A cherry angioma is a noncancerous (benign) skin growth made up of blood vessels.
Angioma - cherry; Senile angioma
Cherry angiomas are fairly common skin growths that vary in size. They can occur almost anywhere on the body, but usually develop on the trunk.
They are most common after age 30. The cause is unknown, but they tend to be inherited (genetic).
A cherry angioma is:
- Bright cherry-red
- Small -- pinhead size to about one quarter inch in diameter
- Smooth, or can stick out from the skin
Exams and Tests
Your health care provider will look at the growth on your your skin to diagnose a cherry angioma. No further tests are usually necessary. Sometimes a skin biopsy may be used to confirm the diagnosis.
Cherry angiomas usually do not need to be treated. If they affect your appearance or bleed often, they may be removed by:
- Burning (electrosurgery/cautery)
- Freezing (cryotherapy)
- Shave excision
Cherry angiomas are noncancerous. They usually do not harm your health. Removal usually does not cause scarring.
A cherry angioma may cause:
- Bleeding if it is injured
- Changes in appearance
- Emotional distress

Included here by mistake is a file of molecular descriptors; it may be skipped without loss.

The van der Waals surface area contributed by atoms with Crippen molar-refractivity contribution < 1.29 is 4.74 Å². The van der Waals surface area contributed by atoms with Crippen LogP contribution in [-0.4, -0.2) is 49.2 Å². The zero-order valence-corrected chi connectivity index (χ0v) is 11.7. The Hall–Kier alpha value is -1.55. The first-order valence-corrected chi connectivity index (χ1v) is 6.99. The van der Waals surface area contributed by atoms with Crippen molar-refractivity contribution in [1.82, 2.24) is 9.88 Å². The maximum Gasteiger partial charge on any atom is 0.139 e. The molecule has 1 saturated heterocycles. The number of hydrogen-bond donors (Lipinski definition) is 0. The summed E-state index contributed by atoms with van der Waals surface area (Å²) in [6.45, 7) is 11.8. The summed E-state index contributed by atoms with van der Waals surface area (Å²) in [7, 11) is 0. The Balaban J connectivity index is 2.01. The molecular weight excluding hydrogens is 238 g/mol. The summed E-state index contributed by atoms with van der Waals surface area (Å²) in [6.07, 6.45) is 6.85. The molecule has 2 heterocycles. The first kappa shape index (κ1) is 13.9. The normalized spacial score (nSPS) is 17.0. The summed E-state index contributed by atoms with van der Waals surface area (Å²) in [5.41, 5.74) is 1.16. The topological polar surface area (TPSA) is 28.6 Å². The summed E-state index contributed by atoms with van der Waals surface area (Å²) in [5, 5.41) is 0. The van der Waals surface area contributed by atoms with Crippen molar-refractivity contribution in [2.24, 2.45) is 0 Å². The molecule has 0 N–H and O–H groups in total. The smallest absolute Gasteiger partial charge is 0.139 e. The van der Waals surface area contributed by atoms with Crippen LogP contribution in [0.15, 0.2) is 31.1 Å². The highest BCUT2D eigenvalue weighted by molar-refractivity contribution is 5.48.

When to Contact a Medical Professional
Call your health care provider if:
- You have symptoms of a cherry angioma and you would like to have it removed
- The appearance of a cherry angioma (or any skin lesion) changes
Habif TP. Clinical Dermatology. 5th ed. Philadelphia, PA: Elsevier Mosby; 2009:chap.23
North PE, Kincannon J. Vascular neoplasms and neoplastic-like proliferations. In: Bolognia JL, Jorizzo JL, Schaffer JV, et al, eds. Dermatology. 3rd ed. Philadelphia, PA: Elsevier Mosby; 2012:chap 114.
Woodhouse JG, Tomecki KJ. Common Benign Growths. In: Carey WD, ed. Cleveland Clinic: Current Clinical Medicine 2010. 2nd ed. Philadelphia, PA: Elsevier Saunders; 2010.
Reviewed By:Richard J. Moskowitz, MD, dermatologist in private practice, Mineola, NY. Review provided by VeriMed Healthcare Network. Also reviewed by David Zieve, MD, MHA, Isla Ogilvie, PhD, and the A.D.A.M. Editorial team.
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